Tomorrow is the Fifth Sunday of Easter (Cantate Sunday) (Alleluia!) and the Feast of Saint Matthias, Apostle (died 80). It is also Mother’s Day, and the birthday of Richard’s oldest brother Butch (1941) and of the kids’ friend Logan (1984). Tomorrow is the last day of the two-week pay period at the casino, and also a Heavy Business Volume Day. I will try to read half of what I have left in The Nightingale by Kristin Hannah, or else I will not be going to my Book Club meeting on Tuesday evening.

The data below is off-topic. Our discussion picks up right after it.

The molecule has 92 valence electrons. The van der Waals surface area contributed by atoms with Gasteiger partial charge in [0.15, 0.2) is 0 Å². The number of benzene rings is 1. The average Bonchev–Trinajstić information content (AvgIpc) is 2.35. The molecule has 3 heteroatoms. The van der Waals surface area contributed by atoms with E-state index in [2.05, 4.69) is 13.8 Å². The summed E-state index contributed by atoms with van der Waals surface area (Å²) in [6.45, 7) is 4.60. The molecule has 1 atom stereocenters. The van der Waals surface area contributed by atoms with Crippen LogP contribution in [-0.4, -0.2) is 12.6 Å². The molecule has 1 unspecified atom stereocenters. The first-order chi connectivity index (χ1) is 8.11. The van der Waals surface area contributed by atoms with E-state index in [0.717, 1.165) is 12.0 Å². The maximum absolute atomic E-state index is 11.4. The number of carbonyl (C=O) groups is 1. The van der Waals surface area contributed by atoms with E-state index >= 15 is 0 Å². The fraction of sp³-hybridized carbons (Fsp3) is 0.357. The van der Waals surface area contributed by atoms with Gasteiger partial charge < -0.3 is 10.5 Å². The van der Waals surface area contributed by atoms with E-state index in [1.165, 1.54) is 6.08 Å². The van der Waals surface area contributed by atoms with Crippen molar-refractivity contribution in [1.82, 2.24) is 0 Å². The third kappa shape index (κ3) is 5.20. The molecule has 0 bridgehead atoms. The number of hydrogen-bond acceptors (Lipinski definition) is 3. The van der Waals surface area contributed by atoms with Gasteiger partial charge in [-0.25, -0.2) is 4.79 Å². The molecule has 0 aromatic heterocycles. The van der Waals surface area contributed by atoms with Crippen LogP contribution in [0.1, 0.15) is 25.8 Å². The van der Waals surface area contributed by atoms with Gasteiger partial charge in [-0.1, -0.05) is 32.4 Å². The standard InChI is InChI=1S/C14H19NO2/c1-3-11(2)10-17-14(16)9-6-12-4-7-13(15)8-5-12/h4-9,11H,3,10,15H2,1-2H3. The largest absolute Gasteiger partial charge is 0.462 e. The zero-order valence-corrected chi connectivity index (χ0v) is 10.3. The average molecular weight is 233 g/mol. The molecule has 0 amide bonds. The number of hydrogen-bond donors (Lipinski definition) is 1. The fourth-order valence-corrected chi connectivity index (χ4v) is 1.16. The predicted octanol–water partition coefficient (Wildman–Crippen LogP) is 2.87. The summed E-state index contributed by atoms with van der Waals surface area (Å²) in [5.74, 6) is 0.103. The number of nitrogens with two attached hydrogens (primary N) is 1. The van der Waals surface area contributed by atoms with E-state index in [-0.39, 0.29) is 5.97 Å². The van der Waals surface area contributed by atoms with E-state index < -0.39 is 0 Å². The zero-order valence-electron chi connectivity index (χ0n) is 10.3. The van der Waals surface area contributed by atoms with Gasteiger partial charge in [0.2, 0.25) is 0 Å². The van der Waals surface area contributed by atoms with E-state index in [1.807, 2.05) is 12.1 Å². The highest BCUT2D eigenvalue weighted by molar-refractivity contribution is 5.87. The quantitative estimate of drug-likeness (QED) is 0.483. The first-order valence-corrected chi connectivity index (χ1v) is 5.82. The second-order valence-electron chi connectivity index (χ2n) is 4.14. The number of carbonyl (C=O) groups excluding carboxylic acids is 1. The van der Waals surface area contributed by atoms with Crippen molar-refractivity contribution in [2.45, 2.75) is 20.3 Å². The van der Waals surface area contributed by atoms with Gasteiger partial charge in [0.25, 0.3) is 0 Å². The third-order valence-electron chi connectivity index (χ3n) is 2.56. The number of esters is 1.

On this Saturday Afternoon our Parting Quote comes to us from Dr. Joyce Brothers, American psychologist, television personality and columnist. Born as Joyce Bauer in 1927 in Brooklyn, New York, her parents were Jewish attorneys. After high school she entered Cornell University, double majoring in home economics and psychology, and earned her Ph.D degree in psychology from Columbia University. During this time she married Milton Brothers, an internist, in 1949. The American Association of University Women AAUW awarded Brothers the American Fellowship in 1952, which enabled her to complete the doctoral degree. Brothers gained fame in late 1955 by winning The $64,000 Question game show, on which she appeared as an expert in the subject area of boxing. Originally, she had not planned to have boxing as her topic, but the sponsors suggested it, and she agreed. A voracious reader, she studied every reference book about boxing that she could find; she would later tell reporters that it was thanks to her good memory that she assimilated so much material and answered even the most difficult questions. After seven weeks on the show she became the second person, and only woman, to win the $64,000 top prize. Two years later, Brothers appeared on a successor program, The $64,000 Challenge, which matched the contestant against experts in the field. Again, Brothers walked off with the maximum prize. Her success on The $64,000 Question earned Brothers a chance to be the color commentator for CBS during the boxing match between Carmen Basilio and Sugar Ray Robinson. She was said to have been the first woman boxing commentator. By August 1958 Brothers was given her own television show on a New York station, but her topic was not sports; she began doing an advice show about relationships, during which she answered questions from the audience. She claimed to have been the first television psychologist. In 1959, allegations that quiz shows were rigged, due to the Charles Van Doren controversy on the quiz show Twenty One, began to surface and stirred controversy. Despite these claims, Brothers insisted she had not cheated, nor ever been given any answers to questions in advance. During a 1959 hearing in the quiz show scandal, a producer exonerated her of involvement. Brothers presented syndicated advice shows on both television and radio, during a broadcasting career that lasted more than four decades. Her shows changed names numerous times, from The Dr. Joyce Brothers Show to Consult Dr. Brothers to Tell Me, Dr. Brothers to Ask Dr. Brothers to Living Easy with Dr. Joyce Brothers. In 1964 she interviewed and posed for publicity photographs with The Beatles on their first visit to the United States. Brothers also had a monthly column in Good Housekeeping magazine for almost four decades, and a syndicated newspaper column that she began writing in the 1970s and which at its height was printed in more than 300 newspapers. By the early 1970s she was famous enough that she appeared in several television shows (both dramas and comedies) as herself in the person of a psychologist, and also appeared in The Lonely Guy (1984), Analyze That (2002), and Van Wilder: Party Liaison (2002). She also published several books including the 1981 book What Every Woman Should Know About Men, and the 1991 book Widowed, inspired by the loss of her husband in 1989 (died 2013): “Before your dreams can come true, you have to have those dreams.”